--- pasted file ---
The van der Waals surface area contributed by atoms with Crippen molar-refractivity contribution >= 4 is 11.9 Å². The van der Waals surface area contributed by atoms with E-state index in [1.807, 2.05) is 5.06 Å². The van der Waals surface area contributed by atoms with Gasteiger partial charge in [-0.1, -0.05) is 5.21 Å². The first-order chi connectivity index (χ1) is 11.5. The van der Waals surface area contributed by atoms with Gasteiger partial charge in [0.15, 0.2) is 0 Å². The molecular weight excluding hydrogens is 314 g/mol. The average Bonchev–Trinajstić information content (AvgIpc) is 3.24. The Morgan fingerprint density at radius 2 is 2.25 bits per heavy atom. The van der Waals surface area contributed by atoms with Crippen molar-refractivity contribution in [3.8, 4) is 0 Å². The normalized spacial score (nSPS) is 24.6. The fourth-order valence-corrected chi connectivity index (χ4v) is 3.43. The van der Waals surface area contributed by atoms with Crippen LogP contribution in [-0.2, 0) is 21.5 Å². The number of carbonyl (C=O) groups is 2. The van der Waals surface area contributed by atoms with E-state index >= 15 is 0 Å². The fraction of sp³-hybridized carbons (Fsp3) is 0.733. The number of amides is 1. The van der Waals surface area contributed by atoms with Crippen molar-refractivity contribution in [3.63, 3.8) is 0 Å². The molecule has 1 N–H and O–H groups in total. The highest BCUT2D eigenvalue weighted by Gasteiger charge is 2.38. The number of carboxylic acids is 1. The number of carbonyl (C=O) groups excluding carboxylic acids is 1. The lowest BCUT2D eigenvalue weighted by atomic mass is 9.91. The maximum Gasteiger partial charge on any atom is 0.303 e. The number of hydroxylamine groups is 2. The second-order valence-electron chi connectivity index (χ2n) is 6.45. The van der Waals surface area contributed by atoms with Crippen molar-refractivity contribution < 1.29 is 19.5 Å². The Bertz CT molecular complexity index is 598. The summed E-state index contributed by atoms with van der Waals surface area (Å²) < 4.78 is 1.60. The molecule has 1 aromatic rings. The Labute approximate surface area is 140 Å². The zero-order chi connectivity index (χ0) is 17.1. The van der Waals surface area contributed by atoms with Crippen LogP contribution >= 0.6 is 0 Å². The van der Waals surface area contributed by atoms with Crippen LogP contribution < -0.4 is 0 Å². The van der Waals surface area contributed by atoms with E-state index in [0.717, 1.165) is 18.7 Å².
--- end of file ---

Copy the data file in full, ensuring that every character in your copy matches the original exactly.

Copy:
The van der Waals surface area contributed by atoms with Crippen molar-refractivity contribution >= 4 is 11.9 Å². The van der Waals surface area contributed by atoms with E-state index in [1.807, 2.05) is 5.06 Å². The van der Waals surface area contributed by atoms with Gasteiger partial charge in [-0.1, -0.05) is 5.21 Å². The first-order chi connectivity index (χ1) is 11.5. The van der Waals surface area contributed by atoms with Gasteiger partial charge in [0.15, 0.2) is 0 Å². The molecular weight excluding hydrogens is 314 g/mol. The average Bonchev–Trinajstić information content (AvgIpc) is 3.24. The Morgan fingerprint density at radius 2 is 2.25 bits per heavy atom. The van der Waals surface area contributed by atoms with Crippen molar-refractivity contribution in [3.8, 4) is 0 Å². The normalized spacial score (nSPS) is 24.6. The fourth-order valence-corrected chi connectivity index (χ4v) is 3.43. The van der Waals surface area contributed by atoms with Crippen LogP contribution in [-0.2, 0) is 21.5 Å². The number of carbonyl (C=O) groups is 2. The van der Waals surface area contributed by atoms with E-state index >= 15 is 0 Å². The fraction of sp³-hybridized carbons (Fsp3) is 0.733. The number of amides is 1. The van der Waals surface area contributed by atoms with Crippen molar-refractivity contribution in [3.63, 3.8) is 0 Å². The molecule has 1 N–H and O–H groups in total. The highest BCUT2D eigenvalue weighted by Gasteiger charge is 2.38. The number of carboxylic acids is 1. The number of carbonyl (C=O) groups excluding carboxylic acids is 1. The lowest BCUT2D eigenvalue weighted by atomic mass is 9.91. The maximum Gasteiger partial charge on any atom is 0.303 e. The number of hydroxylamine groups is 2. The second-order valence-electron chi connectivity index (χ2n) is 6.45. The van der Waals surface area contributed by atoms with Crippen molar-refractivity contribution < 1.29 is 19.5 Å². The Bertz CT molecular complexity index is 598. The summed E-state index contributed by atoms with van der Waals surface area (Å²) < 4.78 is 1.60. The molecule has 1 aromatic rings. The Labute approximate surface area is 140 Å². The zero-order chi connectivity index (χ0) is 17.1. The van der Waals surface area contributed by atoms with Crippen LogP contribution >= 0.6 is 0 Å². The van der Waals surface area contributed by atoms with Crippen LogP contribution < -0.4 is 0 Å². The van der Waals surface area contributed by atoms with E-state index in [0.717, 1.165) is 18.7 Å².